The Music Bowl stage has hosted numerous concerts like 2011's year’s Electronic Vibes festival and Silverchair whose frontman Daniel Johns gets the crowd pumping.
The Music Bowl stage has hosted numerous concerts like 2011's year’s Electronic Vibes festival and Silverchair whose frontman Daniel Johns gets the crowd pumping. Allan Reinikka

Could the Music Bowl make a comeback?

AFTER being closed in 2011 due to lack of use, financial viability and high cost of maintenance, the Music Bowl could make a comeback.

Mayor Margaret Strelow yesterday confirmed Rockhampton Regional Council had withdrawn the facility from the market "for the time being" and is considering options.

"Council had entered into a contract with a potential purchaser but when that went 'pear-shaped', council decided to withdraw the Music Bowl," Cr Strelow said.

The property's sale is suspended until Economic Development Queensland's (EDQ) plans for the nearby CQUniversity site and surrounds are announced.

The Music Bowl was closed at the end of 2011 after the previous council agreed to put the money towards a special reserve fund for the future provision of the arts and infrastructure in the region.
 

POSSIBLE REOPENING? Music festival Electronic Vibes was one of the last events held at the Music Bowl in 2011. But Rockhampton Regional Council now plans to evaluate whether to sell or keep the venue.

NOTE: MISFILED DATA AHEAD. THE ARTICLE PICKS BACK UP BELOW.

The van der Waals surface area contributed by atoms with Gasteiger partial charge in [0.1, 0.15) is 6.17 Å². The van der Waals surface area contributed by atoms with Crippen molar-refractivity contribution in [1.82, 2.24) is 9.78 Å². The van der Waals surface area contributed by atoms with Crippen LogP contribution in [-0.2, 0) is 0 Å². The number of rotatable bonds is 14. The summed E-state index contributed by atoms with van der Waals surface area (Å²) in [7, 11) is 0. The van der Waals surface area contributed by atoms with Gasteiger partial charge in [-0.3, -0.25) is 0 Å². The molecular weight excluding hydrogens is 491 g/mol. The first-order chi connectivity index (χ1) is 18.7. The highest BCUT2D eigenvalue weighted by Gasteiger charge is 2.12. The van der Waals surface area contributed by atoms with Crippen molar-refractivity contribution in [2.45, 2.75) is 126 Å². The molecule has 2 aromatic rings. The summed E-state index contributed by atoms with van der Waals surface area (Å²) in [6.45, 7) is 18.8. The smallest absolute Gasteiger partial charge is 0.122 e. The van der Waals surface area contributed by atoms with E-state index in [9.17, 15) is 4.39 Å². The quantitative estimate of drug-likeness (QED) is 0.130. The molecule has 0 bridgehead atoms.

POSSIBLE REOPENING? Music festival Electronic Vibes was one of the last events held at the Music Bowl in 2011. But Rockhampton Regional Council now plans to evaluate whether to sell or keep the venue. Chris Ison

Cr Strelow said she and the other councillors wanted to revisit the Music Bowl and get a second opinion on what rejuvenating the venue would entail.

"The last council said it would cost $450,000 for repairs, which is a scary figure and costs haven't gone down, but that also included work on the toilet block," Cr Strelow said.

"We are keen to understand why the council of the day made the decision it did and to consider whether a 'reprieve' for a period of time might be in order. It's (the decision) all going to come down to money."

Cr Strelow said council's budget meant they were in a position to be able to hold on to the land which also gave them the opportunity to wait and see on what becomes of the nearby CQU Rockhampton Priority Development Area (PDA).

It was wins like $1.2 million in federal grants that allowed council to "bide their time", Cr Strelow said.

"We believe that there will be synergies between the Music Bowl development and the development of the university residential area in the future," she said.

The area was chosen as a PDA due to the impacts on Rockhampton's housing market as a result of the resources boom.

The plan is to provide more affordable and diverse forms of housing. Public notification for the scheme was undertaken in June to August, 2012.

It was an opportunity to develop a university-based urban development, integrating CQU's learning and other facilities with residential neighbourhoods.



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